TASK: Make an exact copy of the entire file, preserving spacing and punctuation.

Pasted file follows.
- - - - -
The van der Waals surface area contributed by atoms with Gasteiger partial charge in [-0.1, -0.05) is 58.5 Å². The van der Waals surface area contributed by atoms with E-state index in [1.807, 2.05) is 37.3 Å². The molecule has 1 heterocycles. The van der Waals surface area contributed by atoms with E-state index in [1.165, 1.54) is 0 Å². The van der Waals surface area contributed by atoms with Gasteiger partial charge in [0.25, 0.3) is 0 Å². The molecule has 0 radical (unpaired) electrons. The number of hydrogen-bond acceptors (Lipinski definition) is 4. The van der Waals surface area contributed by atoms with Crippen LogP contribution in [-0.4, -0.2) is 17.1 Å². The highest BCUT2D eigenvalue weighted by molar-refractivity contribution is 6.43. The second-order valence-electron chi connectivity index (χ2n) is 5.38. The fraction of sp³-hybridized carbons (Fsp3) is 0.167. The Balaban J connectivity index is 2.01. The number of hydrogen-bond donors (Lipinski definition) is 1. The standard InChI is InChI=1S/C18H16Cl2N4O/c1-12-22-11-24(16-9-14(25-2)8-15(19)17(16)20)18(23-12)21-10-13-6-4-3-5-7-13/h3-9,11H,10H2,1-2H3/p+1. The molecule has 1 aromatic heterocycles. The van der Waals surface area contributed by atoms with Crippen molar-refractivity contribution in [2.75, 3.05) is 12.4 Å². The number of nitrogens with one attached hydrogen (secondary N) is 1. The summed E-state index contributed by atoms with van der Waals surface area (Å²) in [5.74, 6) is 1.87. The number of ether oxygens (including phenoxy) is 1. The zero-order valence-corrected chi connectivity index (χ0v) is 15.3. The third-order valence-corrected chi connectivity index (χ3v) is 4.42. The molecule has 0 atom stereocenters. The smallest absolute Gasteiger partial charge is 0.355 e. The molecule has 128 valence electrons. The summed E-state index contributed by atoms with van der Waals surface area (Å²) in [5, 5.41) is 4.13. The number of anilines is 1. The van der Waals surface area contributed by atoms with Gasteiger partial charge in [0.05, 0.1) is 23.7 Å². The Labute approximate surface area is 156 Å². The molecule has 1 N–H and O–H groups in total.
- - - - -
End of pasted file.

The van der Waals surface area contributed by atoms with Gasteiger partial charge in [-0.1, -0.05) is 58.5 Å². The van der Waals surface area contributed by atoms with E-state index in [1.807, 2.05) is 37.3 Å². The molecule has 1 heterocycles. The van der Waals surface area contributed by atoms with E-state index in [1.165, 1.54) is 0 Å². The van der Waals surface area contributed by atoms with Gasteiger partial charge in [0.25, 0.3) is 0 Å². The molecule has 0 radical (unpaired) electrons. The number of hydrogen-bond acceptors (Lipinski definition) is 4. The van der Waals surface area contributed by atoms with Crippen LogP contribution in [-0.4, -0.2) is 17.1 Å². The highest BCUT2D eigenvalue weighted by molar-refractivity contribution is 6.43. The second-order valence-electron chi connectivity index (χ2n) is 5.38. The fraction of sp³-hybridized carbons (Fsp3) is 0.167. The Balaban J connectivity index is 2.01. The number of hydrogen-bond donors (Lipinski definition) is 1. The standard InChI is InChI=1S/C18H16Cl2N4O/c1-12-22-11-24(16-9-14(25-2)8-15(19)17(16)20)18(23-12)21-10-13-6-4-3-5-7-13/h3-9,11H,10H2,1-2H3/p+1. The molecule has 1 aromatic heterocycles. The van der Waals surface area contributed by atoms with Crippen molar-refractivity contribution in [2.75, 3.05) is 12.4 Å². The number of nitrogens with one attached hydrogen (secondary N) is 1. The summed E-state index contributed by atoms with van der Waals surface area (Å²) in [5.74, 6) is 1.87. The number of ether oxygens (including phenoxy) is 1. The zero-order valence-corrected chi connectivity index (χ0v) is 15.3. The third-order valence-corrected chi connectivity index (χ3v) is 4.42. The molecule has 0 atom stereocenters. The smallest absolute Gasteiger partial charge is 0.355 e. The molecule has 128 valence electrons. The summed E-state index contributed by atoms with van der Waals surface area (Å²) in [5, 5.41) is 4.13. The number of anilines is 1. The van der Waals surface area contributed by atoms with Gasteiger partial charge in [0.05, 0.1) is 23.7 Å². The Labute approximate surface area is 156 Å². The molecule has 1 N–H and O–H groups in total.